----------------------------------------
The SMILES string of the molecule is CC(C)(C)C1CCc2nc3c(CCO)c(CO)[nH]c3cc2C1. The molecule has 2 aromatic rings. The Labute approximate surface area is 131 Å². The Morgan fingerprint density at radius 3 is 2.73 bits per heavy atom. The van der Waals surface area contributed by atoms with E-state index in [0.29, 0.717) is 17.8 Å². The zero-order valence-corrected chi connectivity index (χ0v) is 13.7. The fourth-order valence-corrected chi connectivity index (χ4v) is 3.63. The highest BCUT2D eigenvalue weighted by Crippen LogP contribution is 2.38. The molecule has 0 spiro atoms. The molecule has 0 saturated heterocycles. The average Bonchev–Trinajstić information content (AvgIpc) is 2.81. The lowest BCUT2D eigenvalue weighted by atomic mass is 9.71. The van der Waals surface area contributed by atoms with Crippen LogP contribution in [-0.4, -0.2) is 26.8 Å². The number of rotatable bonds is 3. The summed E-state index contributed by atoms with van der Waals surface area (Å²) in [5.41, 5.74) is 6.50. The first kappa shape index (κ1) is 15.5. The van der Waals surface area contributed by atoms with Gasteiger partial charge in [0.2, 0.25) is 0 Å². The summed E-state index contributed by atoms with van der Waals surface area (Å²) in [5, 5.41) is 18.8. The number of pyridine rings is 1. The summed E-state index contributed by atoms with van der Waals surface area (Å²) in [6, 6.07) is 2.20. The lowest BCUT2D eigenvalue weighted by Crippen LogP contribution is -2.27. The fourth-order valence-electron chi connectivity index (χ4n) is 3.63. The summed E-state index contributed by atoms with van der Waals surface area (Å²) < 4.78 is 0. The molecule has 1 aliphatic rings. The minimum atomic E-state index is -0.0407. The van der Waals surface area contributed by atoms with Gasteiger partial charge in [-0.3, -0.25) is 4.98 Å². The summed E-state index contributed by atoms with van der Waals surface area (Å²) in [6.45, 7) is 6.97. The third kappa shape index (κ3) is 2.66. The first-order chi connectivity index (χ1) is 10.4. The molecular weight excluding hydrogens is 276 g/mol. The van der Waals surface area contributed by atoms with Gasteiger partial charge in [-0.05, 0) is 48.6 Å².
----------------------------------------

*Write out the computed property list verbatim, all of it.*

The SMILES string of the molecule is CC(C)(C)C1CCc2nc3c(CCO)c(CO)[nH]c3cc2C1. The molecule has 2 aromatic rings. The Labute approximate surface area is 131 Å². The Morgan fingerprint density at radius 3 is 2.73 bits per heavy atom. The van der Waals surface area contributed by atoms with E-state index in [0.29, 0.717) is 17.8 Å². The zero-order valence-corrected chi connectivity index (χ0v) is 13.7. The fourth-order valence-corrected chi connectivity index (χ4v) is 3.63. The highest BCUT2D eigenvalue weighted by Crippen LogP contribution is 2.38. The molecule has 0 spiro atoms. The molecule has 0 saturated heterocycles. The average Bonchev–Trinajstić information content (AvgIpc) is 2.81. The lowest BCUT2D eigenvalue weighted by atomic mass is 9.71. The van der Waals surface area contributed by atoms with Crippen LogP contribution in [-0.4, -0.2) is 26.8 Å². The number of rotatable bonds is 3. The summed E-state index contributed by atoms with van der Waals surface area (Å²) in [5.41, 5.74) is 6.50. The first kappa shape index (κ1) is 15.5. The van der Waals surface area contributed by atoms with Gasteiger partial charge in [0.2, 0.25) is 0 Å². The summed E-state index contributed by atoms with van der Waals surface area (Å²) in [5, 5.41) is 18.8. The number of pyridine rings is 1. The summed E-state index contributed by atoms with van der Waals surface area (Å²) in [6, 6.07) is 2.20. The lowest BCUT2D eigenvalue weighted by Crippen LogP contribution is -2.27. The fourth-order valence-electron chi connectivity index (χ4n) is 3.63. The summed E-state index contributed by atoms with van der Waals surface area (Å²) < 4.78 is 0. The molecule has 1 aliphatic rings. The minimum atomic E-state index is -0.0407. The van der Waals surface area contributed by atoms with Gasteiger partial charge in [-0.3, -0.25) is 4.98 Å². The summed E-state index contributed by atoms with van der Waals surface area (Å²) in [6.45, 7) is 6.97. The third kappa shape index (κ3) is 2.66. The first-order chi connectivity index (χ1) is 10.4. The molecular weight excluding hydrogens is 276 g/mol. The van der Waals surface area contributed by atoms with Gasteiger partial charge in [-0.05, 0) is 48.6 Å².